Pay-Per-Lead Programs: Fiction or Reality?

As marketing director for your own business, allocation of dollars towards the right opportunities is one of the toughest decisions you have to make.

No doubt you regularly receive emails soliciting your business for pay-per-lead programs.  This is because new wedding and event planning search engine sites are growing on a daily basis. So, what is the real deal when you spend your hard earned dollars on a pay-per-lead program?

Pay per lead programs are a scam and they never provide real sales….Fiction!

Pay per lead programs are a numbers and marketing game.  Choosing the right leads and contact strategy will win you clients…..Reality!

Expecting every lead that you purchase to convert into a business booking isn’t realistic.  Statistics show that a Mobile DJ can close between 1-in-5 to 1-in-50 leads purchased.

If you purchase 50 leads, you can expect to spend between $250 to $500.00 for them.  If you then close $4,000 worth of business, you would have more than paid for the leads and had a return on your investment of 800%!

Keep in mind, prospecting new leads is a numbers game, therefore:

  • The number one reason clients buy from a company is that they are easy to buy from and they offer value that is greater than their price
  • 8% of voice mails to prospects or leads are returned
  • Purchased leads to “cold” prospects achieve a 1% closing rate
  • It takes 10-12 “touches” before a prospect agrees to meet or have a conversation about your services
  • 85% of the time it takes 7 calls to make a sale
  • 85% of vendors stop calling or emailing a prospect after two attempts

Client Selection: The Key to Successfully Winning at Pay-Per-Leads

Client selection is not a process of responding to every lead that looks interesting. Rather it is a process of determining the best opportunities based upon your company’s lead selection criteria.

Selection Criteria:

  • Does the lead match your client profile?
  • Will the lead view your company as valued service or as a commodity?

Key phases to cautiously evaluate a lead potential:

  • Clearly stated “our event is on a tight budget”
  • Looking for the best deal and “we can do some of it ourselves”
  • Budget is clearly stated and is misaligned with the event

The Downside of Prospecting in a Pay-Per-Lead Program

  • Prospects will ignore you
  • Prospects will say “no”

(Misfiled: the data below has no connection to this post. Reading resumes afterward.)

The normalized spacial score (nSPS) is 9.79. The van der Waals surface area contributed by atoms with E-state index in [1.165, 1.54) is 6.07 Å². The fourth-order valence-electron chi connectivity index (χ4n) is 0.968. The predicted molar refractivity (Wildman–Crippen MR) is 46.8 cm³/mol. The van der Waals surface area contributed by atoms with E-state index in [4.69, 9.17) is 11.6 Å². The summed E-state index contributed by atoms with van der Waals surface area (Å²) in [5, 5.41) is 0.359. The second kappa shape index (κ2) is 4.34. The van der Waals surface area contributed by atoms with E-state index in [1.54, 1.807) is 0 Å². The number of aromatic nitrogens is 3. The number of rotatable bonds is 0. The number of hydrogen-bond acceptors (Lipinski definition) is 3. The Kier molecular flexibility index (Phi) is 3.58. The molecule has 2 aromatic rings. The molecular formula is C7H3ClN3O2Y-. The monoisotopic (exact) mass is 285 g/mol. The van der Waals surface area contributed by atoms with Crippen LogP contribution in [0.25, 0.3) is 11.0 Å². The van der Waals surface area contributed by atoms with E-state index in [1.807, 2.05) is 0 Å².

• Prospects will be angry, hang up and send nasty emails or voice mails back to you
  • You will be busier

Developing a defined marketing and client selection strategy, and having the determination to build value and trust with your prospects can achieve results beyond your expectations!

Want to learn the secret to leaving voice mails that get returned?  Drop me a note at jerry@mainediscjockey.com.

Jerry Bazata (Maine’s DJ Jaz) has over 25 years of experience as a professional DJ entertainer. His firm, J & J Marketing and Entertainment, is a leading consultant to the event planning and music industries. Jerry is a published author and is recognized nationally as an authority on the disc jockey business. To learn more about him, visit MaineDiscJockey.com or email Jerry@mainediscjockey.com.

 on Email on Facebook on Twitter
Editor in Chief - Marketing Manager - Technical Consultant at Pro Mobile DJ & Mobile Entertainment News
This is the space where all of our contributing writers will have an opportunity to put their biographical information. As the new Editor in Chief of Pro Mobile DJ I have about 1800 articles to review and edit and setup an author bio section for each one. In the meantime, this will show on all articles. If you are a former contributor please send your information and bio to writers@promobiledj.com or give me a call.

We are striving to be the best information center anywhere for DJs and Mobile Entertainers. We appreciate the knowledge shared with PMDJ over the last 7 years. The conversion to a new theme and format to replace the old and obsolete theme previously used has been a HUGE undertaking. We will get there, I promise.

Alan Dodson, Editor in Chief